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HOWTO build a basic cyclic application

The cyclic RT task will use the basic application task which was built in the previous section (HOWTO build a simple RT application).

Cyclic Task

A cyclic task is one which is repeated after a fixed period of time like reading sensor data every 100 ms. The execution time for the cyclic task should always be less than the period of the task. Following are the mechanisms which we will be looking at for implementing cyclic task:

  • nanosleep
  • EDF Scheduling

Current Time

There are multiple ways to get current time – gettimeofday, time, clock_gettime, and some other processor specific implementations. Some of them, like gettimeofday, will get time from the system clock. The system clock can be modified by other processes. Which means that the clock can go back in time. clock_gettime with CLOCK_MONOTONIC clock can be used to avoid this problem. CLOCK_MONOTONIC argument ensures that we get a nonsettable monotonically increasing clock that measures time from some unspecified point in the past that does not change after system startup[1]. It is also important to ensure we do not waste a lot of CPU cycles to get the current time. CPU specific implementations to get the current time will be helpful here.

Basic Stub

Any mechanism for implementing a cyclic task can be divided into the following parts:

  • periodic_task_init(): Initialization code for doing things like requesting timers, initializing variables, setting timer periods.
  • do_rt_task(): The real time task is done here.
  • wait_rest_of_period(): After the task is done, wait for the rest of the period. The assumption here is the task requires less time to complete compared to the period length.
  • struct period_info: This is a struct which will be used to pass around data required by the above mentioned functions.

The stub for the real time task will look like:

void *simple_cyclic_task(void *data)
        struct period_info pinfo;
        while (1) {
        return NULL;



clock_nanosleep() is used to ask the process to sleep for certain amount of time. nanosleep() can also be used to sleep. But, nanosleep() uses CLOCK_REALTIME which can be changed by another processes and hence can be discontinuous or jump back in time. In clock_nanosleep, CLOCK_MONOTONIC is explicitly specified. This is a immutable clock which does not change after startup. The periodicity is achieved by using absolute time to specify the end of each period. More information on clock_nanosleep at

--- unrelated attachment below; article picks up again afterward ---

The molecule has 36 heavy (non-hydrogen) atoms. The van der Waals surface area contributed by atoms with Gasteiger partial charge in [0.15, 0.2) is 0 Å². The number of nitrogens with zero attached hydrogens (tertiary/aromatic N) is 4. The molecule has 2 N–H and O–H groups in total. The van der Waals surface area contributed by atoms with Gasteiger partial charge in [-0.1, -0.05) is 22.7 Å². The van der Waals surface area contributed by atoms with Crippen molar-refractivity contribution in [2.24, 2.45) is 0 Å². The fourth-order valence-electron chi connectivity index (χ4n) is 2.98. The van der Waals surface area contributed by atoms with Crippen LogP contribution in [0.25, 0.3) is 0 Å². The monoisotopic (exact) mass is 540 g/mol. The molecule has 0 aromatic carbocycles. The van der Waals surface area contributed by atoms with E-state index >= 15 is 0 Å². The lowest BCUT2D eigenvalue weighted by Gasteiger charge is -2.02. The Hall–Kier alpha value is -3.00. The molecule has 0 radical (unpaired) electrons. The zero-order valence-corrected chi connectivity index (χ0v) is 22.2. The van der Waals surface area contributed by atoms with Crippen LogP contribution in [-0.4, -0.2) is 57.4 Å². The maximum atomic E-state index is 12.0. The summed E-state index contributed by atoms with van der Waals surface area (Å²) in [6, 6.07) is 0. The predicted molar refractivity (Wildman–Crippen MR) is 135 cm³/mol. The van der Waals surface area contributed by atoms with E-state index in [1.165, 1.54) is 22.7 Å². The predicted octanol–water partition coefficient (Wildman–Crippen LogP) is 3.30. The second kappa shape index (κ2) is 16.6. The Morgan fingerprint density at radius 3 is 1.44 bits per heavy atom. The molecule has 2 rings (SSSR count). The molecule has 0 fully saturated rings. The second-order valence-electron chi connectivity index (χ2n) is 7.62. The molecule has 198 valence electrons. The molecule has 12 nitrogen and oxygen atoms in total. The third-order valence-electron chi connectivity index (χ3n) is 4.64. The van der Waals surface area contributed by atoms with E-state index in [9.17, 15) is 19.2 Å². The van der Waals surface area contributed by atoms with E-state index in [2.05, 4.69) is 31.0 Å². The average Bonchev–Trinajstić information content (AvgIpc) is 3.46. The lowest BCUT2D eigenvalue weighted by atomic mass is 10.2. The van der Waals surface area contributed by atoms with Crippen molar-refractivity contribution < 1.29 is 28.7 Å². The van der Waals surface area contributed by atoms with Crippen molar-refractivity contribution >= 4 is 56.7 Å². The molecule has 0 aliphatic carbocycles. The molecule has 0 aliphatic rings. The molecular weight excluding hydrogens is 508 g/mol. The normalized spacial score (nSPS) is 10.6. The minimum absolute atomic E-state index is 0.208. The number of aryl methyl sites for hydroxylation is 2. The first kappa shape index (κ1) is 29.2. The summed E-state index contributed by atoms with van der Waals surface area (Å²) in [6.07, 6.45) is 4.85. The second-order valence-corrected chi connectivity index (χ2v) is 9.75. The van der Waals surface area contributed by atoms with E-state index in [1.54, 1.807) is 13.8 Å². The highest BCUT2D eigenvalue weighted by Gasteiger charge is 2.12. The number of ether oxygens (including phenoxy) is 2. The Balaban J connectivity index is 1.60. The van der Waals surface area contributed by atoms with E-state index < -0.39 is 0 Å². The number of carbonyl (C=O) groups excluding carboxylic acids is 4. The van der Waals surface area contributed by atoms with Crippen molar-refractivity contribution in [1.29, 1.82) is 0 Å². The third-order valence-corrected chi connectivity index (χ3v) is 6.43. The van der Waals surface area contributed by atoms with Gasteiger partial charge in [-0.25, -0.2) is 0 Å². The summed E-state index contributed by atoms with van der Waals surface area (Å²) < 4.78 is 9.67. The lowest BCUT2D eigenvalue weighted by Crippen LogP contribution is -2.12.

struct period_info {
        struct timespec next_period;
        long period_ns;
static void inc_period(struct period_info *pinfo) 
        pinfo->next_period.tv_nsec += pinfo->period_ns;
        while (pinfo->next_period.tv_nsec >= 1000000000) {
                /* timespec nsec overflow */
                pinfo->next_period.tv_nsec -= 1000000000;
static void periodic_task_init(struct period_info *pinfo)
        /* for simplicity, hardcoding a 1ms period */
        pinfo->period_ns = 1000000;
        clock_gettime(CLOCK_MONOTONIC, &(pinfo->next_period));
static void do_rt_task()
        /* Do RT stuff here. */
static void wait_rest_of_period(struct period_info *pinfo)
        /* for simplicity, ignoring possibilities of signal wakes */
        clock_nanosleep(CLOCK_MONOTONIC, TIMER_ABSTIME, &pinfo->next_period, NULL);

EDF Scheduler

Recently, earliest deadline first scheduling algorithm has been merged in the mainline kernel. Now, users can specify runtime, period and deadline of a task and they scheduler will run the task every specified period and will make sure the deadline is met. The scheduler will also let user know if the tasks(or a set of tasks) cannot be scheduled because the deadline won't be met.

More information about the EDF scheduler including an example of implementation can be found at:

realtime/documentation/howto/applications/cyclic.txt · Last modified: 2017/06/20 14:15 by anna-maria